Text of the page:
One of the best nautical fiction series now available. The series should be rated R due to the "rowdy/randy" main character, but you cannot ignore the brilliance of the author in portraying life on a man-o-war in the age of sail. His historical accuracy is refreshing as is his character development. Most main characters in this genre' of novels are princes, nearly perfect; but not Alan Lewrey. His lack of self control when away from hearth and home land him in more trouble than the combined fleets of the U.S. Navy, France, Spain and Holland. With the warning to the character flaw of the main character, you can't help but wish the author could write FASTER! Hang in there Alan, it can't get any worse... or can it?
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5.0 out of 5 stars Love Lewrie, June 14, 2014
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Amazon Customer (Genoa, IL United States) - See all my reviews
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I love Alan Lewrie.. Some complain that books can be slow when he is involved in other things such as his domestic issues or that there are not enough battle scenes. I just look as this as being more about his life, problems and career. His legal issues are just more of Alan Lewrie doing his thing. Here is the prefect vehicle, his freed slave and St. Alan the Liberator.
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4.0 out of 5 stars Lewrie matures, March 16, 2014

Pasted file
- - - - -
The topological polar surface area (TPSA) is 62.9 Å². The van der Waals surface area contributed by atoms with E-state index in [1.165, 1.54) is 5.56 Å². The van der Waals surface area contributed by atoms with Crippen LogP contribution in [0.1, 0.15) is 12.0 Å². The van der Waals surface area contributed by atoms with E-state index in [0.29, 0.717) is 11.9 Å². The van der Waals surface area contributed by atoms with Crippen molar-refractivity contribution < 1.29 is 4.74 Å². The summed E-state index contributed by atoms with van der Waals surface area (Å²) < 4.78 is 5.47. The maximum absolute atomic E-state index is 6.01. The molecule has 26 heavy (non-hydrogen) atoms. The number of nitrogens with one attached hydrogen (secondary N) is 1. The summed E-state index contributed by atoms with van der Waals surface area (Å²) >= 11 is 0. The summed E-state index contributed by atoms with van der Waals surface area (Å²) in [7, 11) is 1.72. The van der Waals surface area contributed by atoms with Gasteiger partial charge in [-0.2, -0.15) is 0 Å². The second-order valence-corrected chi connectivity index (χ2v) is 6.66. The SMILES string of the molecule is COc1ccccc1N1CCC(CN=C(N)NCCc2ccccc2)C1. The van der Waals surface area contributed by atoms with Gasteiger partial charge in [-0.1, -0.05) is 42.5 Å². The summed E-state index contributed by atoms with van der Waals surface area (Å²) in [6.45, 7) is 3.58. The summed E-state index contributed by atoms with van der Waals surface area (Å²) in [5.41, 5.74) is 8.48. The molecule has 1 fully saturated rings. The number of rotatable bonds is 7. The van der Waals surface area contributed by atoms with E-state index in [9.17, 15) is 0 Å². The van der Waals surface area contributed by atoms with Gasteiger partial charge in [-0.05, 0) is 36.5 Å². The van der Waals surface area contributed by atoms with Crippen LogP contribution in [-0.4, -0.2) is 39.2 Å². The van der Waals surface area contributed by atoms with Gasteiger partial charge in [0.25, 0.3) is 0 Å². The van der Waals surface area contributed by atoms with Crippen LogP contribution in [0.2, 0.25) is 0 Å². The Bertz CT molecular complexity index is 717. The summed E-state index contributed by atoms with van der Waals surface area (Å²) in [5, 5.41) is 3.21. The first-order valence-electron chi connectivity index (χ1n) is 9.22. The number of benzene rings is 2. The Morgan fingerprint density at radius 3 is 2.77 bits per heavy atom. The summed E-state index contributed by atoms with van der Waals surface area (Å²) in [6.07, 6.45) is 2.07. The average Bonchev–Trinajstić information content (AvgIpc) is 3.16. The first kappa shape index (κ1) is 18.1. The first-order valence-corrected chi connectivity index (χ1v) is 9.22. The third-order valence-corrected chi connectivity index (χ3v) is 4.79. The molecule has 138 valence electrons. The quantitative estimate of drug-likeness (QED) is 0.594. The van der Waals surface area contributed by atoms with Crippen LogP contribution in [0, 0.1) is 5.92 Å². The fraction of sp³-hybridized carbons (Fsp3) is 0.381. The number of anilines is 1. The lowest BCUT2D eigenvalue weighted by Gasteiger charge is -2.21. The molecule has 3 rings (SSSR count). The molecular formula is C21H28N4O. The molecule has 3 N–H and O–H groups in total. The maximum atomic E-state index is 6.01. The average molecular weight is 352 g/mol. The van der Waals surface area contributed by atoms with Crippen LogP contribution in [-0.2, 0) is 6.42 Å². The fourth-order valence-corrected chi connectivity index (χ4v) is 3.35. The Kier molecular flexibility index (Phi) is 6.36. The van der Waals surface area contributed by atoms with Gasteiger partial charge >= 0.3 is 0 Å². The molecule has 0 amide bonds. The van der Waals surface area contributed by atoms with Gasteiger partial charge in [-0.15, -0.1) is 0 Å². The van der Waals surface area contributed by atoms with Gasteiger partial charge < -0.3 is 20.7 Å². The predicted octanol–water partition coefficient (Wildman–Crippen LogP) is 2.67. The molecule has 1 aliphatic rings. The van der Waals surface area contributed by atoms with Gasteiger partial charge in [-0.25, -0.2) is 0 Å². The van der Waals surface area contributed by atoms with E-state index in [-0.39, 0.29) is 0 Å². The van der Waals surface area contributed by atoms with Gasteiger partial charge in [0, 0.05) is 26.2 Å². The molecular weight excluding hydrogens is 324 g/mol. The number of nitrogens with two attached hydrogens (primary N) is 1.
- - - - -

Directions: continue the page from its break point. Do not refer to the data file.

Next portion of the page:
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Lambdin does it again. I have to say this is an extremely enjoyable series. I recommend them all. This is another clever installment that continues to move the story along on several levels. The linear evolution of the story advances, past loose ends are tied up and the stage is set for future action. Lewrie matures as a leader and a human as well. When combined with outstanding story telling, great descriptive color in time and place along with multidimensional characters this book comes alive and reminds me once more why Dewey Lambdin is one of my favorite authors in this genre. Not only is this book worth your time, it's worth your money. As I've said on a number of other Lambdin reviews, inexpensive entertainment that creates a rich experience. Okay, I never said it that way before but that's the gist of other recommendations.
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5.0 out of 5 stars another great in the Lewrie Series, January 6, 2014
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I can't stop reading this series, Alan is no angel, he is alas human. The saga continues and I will read them all
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Troubled Waters: An Alan Lewrie Naval Adventure (Alan Lewrie Naval Adventures)